The Origins of the Orchestra Machine

Dolan, Emily Iuliano

The eager listener described above is none other than Immanuel Kant, affectionately
chronicled by philosopher and theologian Ehregott Wasianski.
This colorful description of Kant's fascination with loud military music is
suggestive on many levels. Most obviously, it tells us something of his listening
habits, inviting us to smile at the great metaphysician's somewhat
unsophisticated musical taste. We could use Wasianski's sketch to begin
deconstructing Kant's own musical upbringing and shed light on the infamously
negative valuation of music in his third Critique. This passage, however,
also encourages us to consider the surrounding context and examine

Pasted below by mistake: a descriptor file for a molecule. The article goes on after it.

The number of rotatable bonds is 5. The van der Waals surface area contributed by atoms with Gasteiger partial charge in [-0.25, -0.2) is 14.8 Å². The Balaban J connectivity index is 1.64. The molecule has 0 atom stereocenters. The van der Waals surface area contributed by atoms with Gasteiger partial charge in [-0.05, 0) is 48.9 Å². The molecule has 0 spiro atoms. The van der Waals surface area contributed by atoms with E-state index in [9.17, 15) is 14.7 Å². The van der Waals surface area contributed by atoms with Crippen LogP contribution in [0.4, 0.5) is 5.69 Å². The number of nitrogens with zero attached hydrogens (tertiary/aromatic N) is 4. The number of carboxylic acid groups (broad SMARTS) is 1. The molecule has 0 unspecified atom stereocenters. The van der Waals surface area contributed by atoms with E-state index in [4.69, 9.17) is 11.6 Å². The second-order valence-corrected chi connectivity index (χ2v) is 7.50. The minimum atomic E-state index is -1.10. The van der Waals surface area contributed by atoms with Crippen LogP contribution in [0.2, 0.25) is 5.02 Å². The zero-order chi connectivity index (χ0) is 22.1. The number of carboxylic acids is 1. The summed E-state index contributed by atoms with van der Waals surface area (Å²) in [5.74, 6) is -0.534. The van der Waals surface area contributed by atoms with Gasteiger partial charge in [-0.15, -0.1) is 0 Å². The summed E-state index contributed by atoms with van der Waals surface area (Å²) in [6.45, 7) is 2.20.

what Wasianski implies about contemporary musical aesthetics. First, he
distinguishes between an intellectual mode of listening-the kind that appreciates
daring modulations and the nuances of Haydn's compositional
style-and a more immediate mode that takes pleasure in the sheer noise
generated by military music. Second, Wasianski makes casual reference to a
"bogenflugel;' one with various stops. Given the variety of musical instruments
invented during the eighteenth century, and the fact that so many of
them are lost to us, we might ask exactly what he used to entertain Kant and
von Hippel in 1795. Last, we can examine what it means for Wasianski simply
to be able describe an instrument as imitating an orchestra, confident
that his readership would know what he means.



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Columbia University
Published Here
November 5, 2014